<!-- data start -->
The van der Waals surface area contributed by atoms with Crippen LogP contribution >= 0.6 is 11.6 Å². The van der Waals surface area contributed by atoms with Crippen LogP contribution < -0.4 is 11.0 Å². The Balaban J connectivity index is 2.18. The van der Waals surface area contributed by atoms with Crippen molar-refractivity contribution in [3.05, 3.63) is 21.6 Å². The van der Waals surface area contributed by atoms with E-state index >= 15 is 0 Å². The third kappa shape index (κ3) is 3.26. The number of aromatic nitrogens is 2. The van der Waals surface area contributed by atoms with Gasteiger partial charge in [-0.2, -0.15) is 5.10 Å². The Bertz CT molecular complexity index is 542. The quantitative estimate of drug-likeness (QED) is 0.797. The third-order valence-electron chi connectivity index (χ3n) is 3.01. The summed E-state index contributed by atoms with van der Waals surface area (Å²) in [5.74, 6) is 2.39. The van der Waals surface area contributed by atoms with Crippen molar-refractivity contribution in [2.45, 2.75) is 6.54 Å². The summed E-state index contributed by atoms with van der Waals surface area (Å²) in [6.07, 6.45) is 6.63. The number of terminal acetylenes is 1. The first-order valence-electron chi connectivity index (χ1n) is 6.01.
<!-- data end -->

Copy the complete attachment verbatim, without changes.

The van der Waals surface area contributed by atoms with Crippen LogP contribution >= 0.6 is 11.6 Å². The van der Waals surface area contributed by atoms with Crippen LogP contribution < -0.4 is 11.0 Å². The Balaban J connectivity index is 2.18. The van der Waals surface area contributed by atoms with Crippen molar-refractivity contribution in [3.05, 3.63) is 21.6 Å². The van der Waals surface area contributed by atoms with E-state index >= 15 is 0 Å². The third kappa shape index (κ3) is 3.26. The number of aromatic nitrogens is 2. The van der Waals surface area contributed by atoms with Gasteiger partial charge in [-0.2, -0.15) is 5.10 Å². The Bertz CT molecular complexity index is 542. The quantitative estimate of drug-likeness (QED) is 0.797. The third-order valence-electron chi connectivity index (χ3n) is 3.01. The summed E-state index contributed by atoms with van der Waals surface area (Å²) in [5.74, 6) is 2.39. The van der Waals surface area contributed by atoms with Crippen molar-refractivity contribution in [2.45, 2.75) is 6.54 Å². The summed E-state index contributed by atoms with van der Waals surface area (Å²) in [6.07, 6.45) is 6.63. The number of terminal acetylenes is 1. The first-order valence-electron chi connectivity index (χ1n) is 6.01.